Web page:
Dual-chamber DDI mode
Same patient as in tracing 1.
Tracing 7a: programming in DDI mode 60 beats/minute;
- atrial and ventricular pacing at the base rate (AP-VP);
- acceleration of atrial spontaneous rhythm which is sensed (AS) and does not lead to AV delay; non-synchronized ventricular pacing on the atrium (pseudo-VVI) at the end of the ventricular pacing interval; inhibition of atrial pacing in the current cardiac cycle;
- atrial and ventricular spontaneous rhythm: inhibition of atrial pacing and of ventricular pacing;
- fusion with the ventricular spontaneous rhythm;
Tracing 7b: programming in DDI mode 70 beats/minute;
- permanent atrioventricular pacing (AP-VP); the spontaneous atrial rhythm is permanently "overdrived" by the atrial pacing; it should be noted that this atrial pacing with increased rate also allows suppressing atrial extrasystoles.
The DDI mode provides dual-chamber, sequential AV pacing with atrial sensing but no tracking of the sensed atria. AV synchrony is only provided at the current atrial pacing rate (base rate pacing, rate responsive pacing or rate-smoothed pacing). If the atrium is faster than the atrial pacing rate, there is inhibition of atrial pacing and absence of AV delay; when the atria are spontaneous there is no ventricular synchrony.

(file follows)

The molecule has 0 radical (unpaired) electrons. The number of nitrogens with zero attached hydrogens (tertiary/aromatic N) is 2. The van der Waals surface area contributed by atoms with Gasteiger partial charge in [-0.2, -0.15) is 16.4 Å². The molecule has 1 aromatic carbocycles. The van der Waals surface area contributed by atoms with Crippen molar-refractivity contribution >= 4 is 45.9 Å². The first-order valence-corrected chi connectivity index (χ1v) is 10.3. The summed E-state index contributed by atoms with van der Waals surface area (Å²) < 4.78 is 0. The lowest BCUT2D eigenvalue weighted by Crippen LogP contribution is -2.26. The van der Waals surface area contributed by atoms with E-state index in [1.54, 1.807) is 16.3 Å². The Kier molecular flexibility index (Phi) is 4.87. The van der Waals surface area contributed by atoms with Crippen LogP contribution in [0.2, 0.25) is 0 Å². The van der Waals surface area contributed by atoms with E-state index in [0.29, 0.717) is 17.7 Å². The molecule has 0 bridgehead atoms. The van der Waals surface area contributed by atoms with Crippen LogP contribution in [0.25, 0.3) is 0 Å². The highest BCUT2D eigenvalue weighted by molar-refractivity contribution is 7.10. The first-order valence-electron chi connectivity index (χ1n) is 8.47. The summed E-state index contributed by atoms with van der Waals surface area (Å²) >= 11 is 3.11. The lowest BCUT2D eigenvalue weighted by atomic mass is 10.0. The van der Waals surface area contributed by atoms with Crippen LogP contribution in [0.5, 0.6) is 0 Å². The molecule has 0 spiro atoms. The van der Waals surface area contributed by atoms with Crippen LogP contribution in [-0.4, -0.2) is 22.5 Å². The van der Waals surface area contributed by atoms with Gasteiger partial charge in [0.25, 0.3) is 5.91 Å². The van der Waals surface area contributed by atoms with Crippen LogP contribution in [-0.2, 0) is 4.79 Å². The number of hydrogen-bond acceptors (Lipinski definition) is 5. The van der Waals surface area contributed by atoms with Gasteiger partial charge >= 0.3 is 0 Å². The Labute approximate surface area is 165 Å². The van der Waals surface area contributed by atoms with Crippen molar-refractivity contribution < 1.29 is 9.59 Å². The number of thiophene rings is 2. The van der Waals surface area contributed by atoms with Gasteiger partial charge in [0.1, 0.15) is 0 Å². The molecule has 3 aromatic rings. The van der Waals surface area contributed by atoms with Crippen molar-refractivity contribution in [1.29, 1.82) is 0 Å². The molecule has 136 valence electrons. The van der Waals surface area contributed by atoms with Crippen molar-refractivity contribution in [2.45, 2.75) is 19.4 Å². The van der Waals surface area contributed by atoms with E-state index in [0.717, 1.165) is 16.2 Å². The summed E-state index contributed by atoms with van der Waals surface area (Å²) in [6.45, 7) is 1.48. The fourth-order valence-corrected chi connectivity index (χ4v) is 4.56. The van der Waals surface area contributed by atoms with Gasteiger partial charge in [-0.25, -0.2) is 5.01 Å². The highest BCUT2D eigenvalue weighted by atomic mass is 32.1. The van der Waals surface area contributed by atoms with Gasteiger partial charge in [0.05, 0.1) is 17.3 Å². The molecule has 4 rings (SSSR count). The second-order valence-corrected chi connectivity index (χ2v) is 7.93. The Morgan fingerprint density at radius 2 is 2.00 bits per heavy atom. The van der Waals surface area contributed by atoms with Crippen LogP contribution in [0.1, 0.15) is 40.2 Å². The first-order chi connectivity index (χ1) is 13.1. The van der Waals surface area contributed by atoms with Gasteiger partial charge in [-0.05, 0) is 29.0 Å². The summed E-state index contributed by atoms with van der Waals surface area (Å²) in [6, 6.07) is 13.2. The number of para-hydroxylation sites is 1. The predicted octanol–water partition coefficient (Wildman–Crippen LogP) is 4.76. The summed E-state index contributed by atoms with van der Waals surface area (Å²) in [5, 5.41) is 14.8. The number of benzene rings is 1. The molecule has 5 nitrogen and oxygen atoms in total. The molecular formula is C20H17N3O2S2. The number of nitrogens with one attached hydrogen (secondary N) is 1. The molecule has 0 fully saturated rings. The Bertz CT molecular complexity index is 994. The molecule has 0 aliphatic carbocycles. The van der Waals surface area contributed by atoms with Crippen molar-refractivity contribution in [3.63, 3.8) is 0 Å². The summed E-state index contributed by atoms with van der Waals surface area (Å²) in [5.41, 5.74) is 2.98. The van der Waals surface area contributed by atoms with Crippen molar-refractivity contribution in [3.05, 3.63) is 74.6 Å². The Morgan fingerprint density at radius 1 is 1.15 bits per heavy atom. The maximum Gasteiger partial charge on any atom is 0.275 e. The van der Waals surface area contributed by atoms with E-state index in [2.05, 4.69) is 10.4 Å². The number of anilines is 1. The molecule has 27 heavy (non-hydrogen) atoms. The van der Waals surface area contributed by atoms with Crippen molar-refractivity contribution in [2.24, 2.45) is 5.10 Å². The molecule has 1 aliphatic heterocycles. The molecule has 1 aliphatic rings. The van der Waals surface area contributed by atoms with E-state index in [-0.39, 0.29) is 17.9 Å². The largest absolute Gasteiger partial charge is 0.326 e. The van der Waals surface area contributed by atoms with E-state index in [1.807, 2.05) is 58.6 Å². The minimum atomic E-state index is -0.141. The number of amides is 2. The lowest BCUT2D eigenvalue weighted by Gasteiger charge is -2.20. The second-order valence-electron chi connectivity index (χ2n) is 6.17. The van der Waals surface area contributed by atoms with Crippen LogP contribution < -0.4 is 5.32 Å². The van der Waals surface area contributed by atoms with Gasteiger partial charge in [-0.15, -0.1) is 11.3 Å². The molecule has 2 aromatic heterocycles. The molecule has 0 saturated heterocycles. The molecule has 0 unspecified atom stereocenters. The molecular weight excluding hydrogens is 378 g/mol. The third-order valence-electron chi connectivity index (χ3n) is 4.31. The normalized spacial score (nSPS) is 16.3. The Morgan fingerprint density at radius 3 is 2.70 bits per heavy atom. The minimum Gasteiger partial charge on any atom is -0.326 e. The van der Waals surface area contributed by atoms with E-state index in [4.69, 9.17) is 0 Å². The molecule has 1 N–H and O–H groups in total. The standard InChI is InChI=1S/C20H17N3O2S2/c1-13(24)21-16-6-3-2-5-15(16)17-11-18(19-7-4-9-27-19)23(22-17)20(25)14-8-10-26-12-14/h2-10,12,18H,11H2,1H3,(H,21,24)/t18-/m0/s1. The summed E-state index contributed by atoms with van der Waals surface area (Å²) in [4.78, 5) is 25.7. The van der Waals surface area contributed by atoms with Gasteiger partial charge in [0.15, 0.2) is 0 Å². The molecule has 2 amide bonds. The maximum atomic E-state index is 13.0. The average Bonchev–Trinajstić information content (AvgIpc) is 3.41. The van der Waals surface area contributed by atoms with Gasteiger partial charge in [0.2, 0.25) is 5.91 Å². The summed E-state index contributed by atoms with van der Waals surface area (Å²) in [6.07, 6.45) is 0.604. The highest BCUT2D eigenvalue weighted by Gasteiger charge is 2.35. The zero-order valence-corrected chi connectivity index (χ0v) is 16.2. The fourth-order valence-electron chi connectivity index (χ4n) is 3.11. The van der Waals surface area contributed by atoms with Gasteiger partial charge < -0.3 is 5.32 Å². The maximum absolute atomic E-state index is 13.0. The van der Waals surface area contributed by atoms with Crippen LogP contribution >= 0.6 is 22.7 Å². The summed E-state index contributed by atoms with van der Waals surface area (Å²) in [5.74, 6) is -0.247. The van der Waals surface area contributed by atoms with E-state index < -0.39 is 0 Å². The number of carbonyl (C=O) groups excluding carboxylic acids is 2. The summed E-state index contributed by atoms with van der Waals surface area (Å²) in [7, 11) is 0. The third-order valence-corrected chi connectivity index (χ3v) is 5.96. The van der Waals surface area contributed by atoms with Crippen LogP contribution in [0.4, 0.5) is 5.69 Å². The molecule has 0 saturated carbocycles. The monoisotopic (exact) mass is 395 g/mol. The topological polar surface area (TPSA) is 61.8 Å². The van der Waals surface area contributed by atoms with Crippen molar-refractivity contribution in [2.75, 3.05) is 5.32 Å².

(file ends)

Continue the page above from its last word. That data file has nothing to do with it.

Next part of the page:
Thus, in the case of AV block, spontaneous atria do not synchronize ventricular pacing if they are faster than the current atrial pacing rate: functioning is equivalent to VVI mode. This explains the absence of ventricular runaway pacing in the event of atrial arrhythmia sensing, hence the use of DDI as a fallback mode. It is also the function chosen when the pacemaker does not correctly sense atrial arrhythmias and therefore does not fallback properly, with erratic ventricular pacing. This choice is therefore not satisfactory in a patient with AV block and normal sinus function (no P-wave synchrony detected), but is conversely entirely acceptable if the patient also has a sinus dysfunction causing permanent atrial pacing even with permanent AV block (since atrial pacing synchronizes ventricular pacing). The setting of the base rate is therefore essential. It should be set high in order to avoid the occurrence of spontaneous atrial activation and be associated with rate responsive pacing. In this patient, programming at 70 beats per minute ensures satisfactory atrioventricular synchrony.
The ideal indication for this type of mode is a patient with AV block and atrial disease associating passage in fast AF (no risk of runaway) and permanent sinus dysfunction after reduction (AP-VP pacing).